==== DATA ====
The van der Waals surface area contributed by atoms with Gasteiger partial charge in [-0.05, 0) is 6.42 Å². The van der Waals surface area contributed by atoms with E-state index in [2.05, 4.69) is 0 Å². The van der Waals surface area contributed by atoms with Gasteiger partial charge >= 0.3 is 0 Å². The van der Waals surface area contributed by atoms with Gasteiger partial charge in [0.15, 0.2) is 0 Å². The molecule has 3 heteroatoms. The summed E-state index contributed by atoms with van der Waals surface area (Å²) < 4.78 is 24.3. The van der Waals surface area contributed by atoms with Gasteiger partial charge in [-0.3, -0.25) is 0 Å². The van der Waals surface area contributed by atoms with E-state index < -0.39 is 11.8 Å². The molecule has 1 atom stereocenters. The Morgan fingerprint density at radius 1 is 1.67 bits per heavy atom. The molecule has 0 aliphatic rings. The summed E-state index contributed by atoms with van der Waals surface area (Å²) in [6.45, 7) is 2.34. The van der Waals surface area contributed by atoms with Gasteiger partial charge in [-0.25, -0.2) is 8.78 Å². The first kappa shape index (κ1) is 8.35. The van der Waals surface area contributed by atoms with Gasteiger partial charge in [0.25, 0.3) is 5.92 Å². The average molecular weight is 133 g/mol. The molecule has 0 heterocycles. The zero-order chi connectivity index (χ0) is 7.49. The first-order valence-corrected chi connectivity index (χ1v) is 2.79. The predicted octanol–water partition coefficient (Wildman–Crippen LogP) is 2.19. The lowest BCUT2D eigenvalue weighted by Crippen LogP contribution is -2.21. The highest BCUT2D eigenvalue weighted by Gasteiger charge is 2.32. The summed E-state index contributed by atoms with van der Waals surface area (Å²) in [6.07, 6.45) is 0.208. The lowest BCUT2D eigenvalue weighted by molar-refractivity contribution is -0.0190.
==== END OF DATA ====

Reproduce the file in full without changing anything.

The van der Waals surface area contributed by atoms with Gasteiger partial charge in [-0.05, 0) is 6.42 Å². The van der Waals surface area contributed by atoms with E-state index in [2.05, 4.69) is 0 Å². The van der Waals surface area contributed by atoms with Gasteiger partial charge >= 0.3 is 0 Å². The van der Waals surface area contributed by atoms with Gasteiger partial charge in [0.15, 0.2) is 0 Å². The molecule has 3 heteroatoms. The summed E-state index contributed by atoms with van der Waals surface area (Å²) < 4.78 is 24.3. The van der Waals surface area contributed by atoms with Gasteiger partial charge in [-0.3, -0.25) is 0 Å². The van der Waals surface area contributed by atoms with E-state index < -0.39 is 11.8 Å². The molecule has 1 atom stereocenters. The Morgan fingerprint density at radius 1 is 1.67 bits per heavy atom. The molecule has 0 aliphatic rings. The summed E-state index contributed by atoms with van der Waals surface area (Å²) in [6.45, 7) is 2.34. The van der Waals surface area contributed by atoms with Gasteiger partial charge in [-0.25, -0.2) is 8.78 Å². The first kappa shape index (κ1) is 8.35. The van der Waals surface area contributed by atoms with Gasteiger partial charge in [0.25, 0.3) is 5.92 Å². The average molecular weight is 133 g/mol. The molecule has 0 heterocycles. The zero-order chi connectivity index (χ0) is 7.49. The first-order valence-corrected chi connectivity index (χ1v) is 2.79. The predicted octanol–water partition coefficient (Wildman–Crippen LogP) is 2.19. The lowest BCUT2D eigenvalue weighted by Crippen LogP contribution is -2.21. The highest BCUT2D eigenvalue weighted by Gasteiger charge is 2.32. The summed E-state index contributed by atoms with van der Waals surface area (Å²) in [6.07, 6.45) is 0.208. The lowest BCUT2D eigenvalue weighted by molar-refractivity contribution is -0.0190.